In the eyes of many not only in India but elsewhere too China for many years has been where India wants to be: annual economic growth of 10%, foreign direct investment of 30 billion American dollars or more per year, an enormous foreign currency reserve, large enough to help finance the current account deficit of the USA, an enviable foreign trade surplus and a consumer and real estate boom. China's economic growth impresses and puzzles the rest of the world, particularly the West. India's economic growth has begun to attract attention. The West looks upon China alternately as a looming presence with the potential of grabbing an uncomfortably large share of the earth's resources, a land of mouthwatering opportunities for business and investment or a country with many intractable and unresolved economic and social problems. Though India is at present looked upon either as a land of opportunities or as a country facing huge socio-economic problems, if its economy continues to grow at rates at which its political leaders want it to grow, it may start causing in many circles anxieties about its hunger for natural resources of the same kind as China is beginning to cause. But in pursuing ever higher rates of economic growth, China and India are doing nothing more than following the logic of modern capitalism. To put it differently, just as people in rural India and China aspire to achieve the standard of living of the urban middle class, the rich in both the countries have begun to aspire to the same level of prosperity as the rich and prosperous in advanced Western societies. In the process, all are pursuing ever higher levels of consumption, without much thought about where the world may be headed to.
Britain needed half the world to maintain its standard of living, Gandhi said many years ago, asking how many worlds India would need to achieve the same level. Since then India's population has more than tripled, just as China's, and the standard of living and consumption of the members of the OECD has risen several fold. Gandhi's question can no longer be set aside as that of an utopian. According to ecologists, mankind may already be living at between 125% and 200% of the earth's capacity to produce or renew its resources. Many people say that petroleum production of Saudi Arabia, the world's leading oil producer may already be peaking while Iran has been at that level for some time. With ever increasing demand for petroleum, it is not difficult to see that within a matter of two or three decades other producers will also have peaked. Global warming and its green house effects are no longer the concern of a few wailing Cassandras. The ozone hole over the Antarctica looks like becoming a permanent feature and it looks as if parts of the world including India may by the middle of the present century have to deal with severe shortages of water.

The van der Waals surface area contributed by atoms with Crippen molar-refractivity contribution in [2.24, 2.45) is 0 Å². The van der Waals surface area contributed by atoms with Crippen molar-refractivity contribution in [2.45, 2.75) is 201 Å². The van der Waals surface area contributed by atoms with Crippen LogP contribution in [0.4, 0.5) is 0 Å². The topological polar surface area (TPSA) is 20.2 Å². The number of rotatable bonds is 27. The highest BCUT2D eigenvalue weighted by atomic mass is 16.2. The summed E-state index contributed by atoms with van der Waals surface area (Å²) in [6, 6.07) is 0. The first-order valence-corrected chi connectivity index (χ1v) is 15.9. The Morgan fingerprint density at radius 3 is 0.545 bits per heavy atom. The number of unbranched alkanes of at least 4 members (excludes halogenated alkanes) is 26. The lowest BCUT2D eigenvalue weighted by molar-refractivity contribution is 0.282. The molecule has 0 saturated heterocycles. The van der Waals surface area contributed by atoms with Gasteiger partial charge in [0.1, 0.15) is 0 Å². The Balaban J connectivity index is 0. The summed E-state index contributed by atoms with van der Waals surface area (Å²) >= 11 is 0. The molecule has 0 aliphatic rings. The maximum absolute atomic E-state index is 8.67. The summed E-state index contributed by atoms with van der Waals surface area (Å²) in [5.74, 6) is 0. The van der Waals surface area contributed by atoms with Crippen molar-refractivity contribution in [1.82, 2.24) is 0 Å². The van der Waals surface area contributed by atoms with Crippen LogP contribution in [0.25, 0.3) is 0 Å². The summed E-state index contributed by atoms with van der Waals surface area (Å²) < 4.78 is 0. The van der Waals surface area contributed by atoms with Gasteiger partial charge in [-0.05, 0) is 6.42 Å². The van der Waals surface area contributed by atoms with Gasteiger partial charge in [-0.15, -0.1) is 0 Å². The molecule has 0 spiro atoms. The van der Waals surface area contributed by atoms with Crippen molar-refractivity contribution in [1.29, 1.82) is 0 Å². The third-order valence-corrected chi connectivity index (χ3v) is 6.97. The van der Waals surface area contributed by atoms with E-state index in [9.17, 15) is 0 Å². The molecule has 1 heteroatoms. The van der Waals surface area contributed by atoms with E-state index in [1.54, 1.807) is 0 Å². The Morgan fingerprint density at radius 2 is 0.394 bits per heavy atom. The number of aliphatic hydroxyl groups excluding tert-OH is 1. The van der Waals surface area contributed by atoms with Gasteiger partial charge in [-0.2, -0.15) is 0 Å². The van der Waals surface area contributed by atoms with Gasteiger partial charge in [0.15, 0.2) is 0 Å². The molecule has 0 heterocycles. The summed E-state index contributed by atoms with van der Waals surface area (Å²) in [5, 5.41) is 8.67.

Technology may and almost certainly will help deal with some of the problems caused to the environment, whether due to the exhaustion of resources or due to pollution. At least partial replacement of the most polluting and the most rapidly depleting fuel, petroleum, looks feasible in the not too distant future: battery and hydrogen cell powered cars for personal transportation and solar, wind, nuclear energy and untapped hydraulic power for electricity generation for both industrial and domestic use; no realistic replacement of petroleum for shipping and aviation seems yet to be in sight. Computers and the internet may sooner rather than later drive paper out of business and for many applications ceramics may replace metals--mercifully clay and sand are more abundant than iron, copper and aluminium. Given time, other technologies to deal with the possible shortage of other resources may be developed, but in many cases it is time that is not available.
In the present state of technological development--considering energy from atomic fusion and the colonisation of the Moon and Mars as still belonging to dreamworld--and given the seriousness of some of the problems that mankind might have to face due to the exhaustion and abuse of the earth's resources, it should be clear that technology alone cannot solve the problems caused by the rapaciousness of the last two centuries. Solutions will have to be found in radical revisions of the methods and goals of economic development.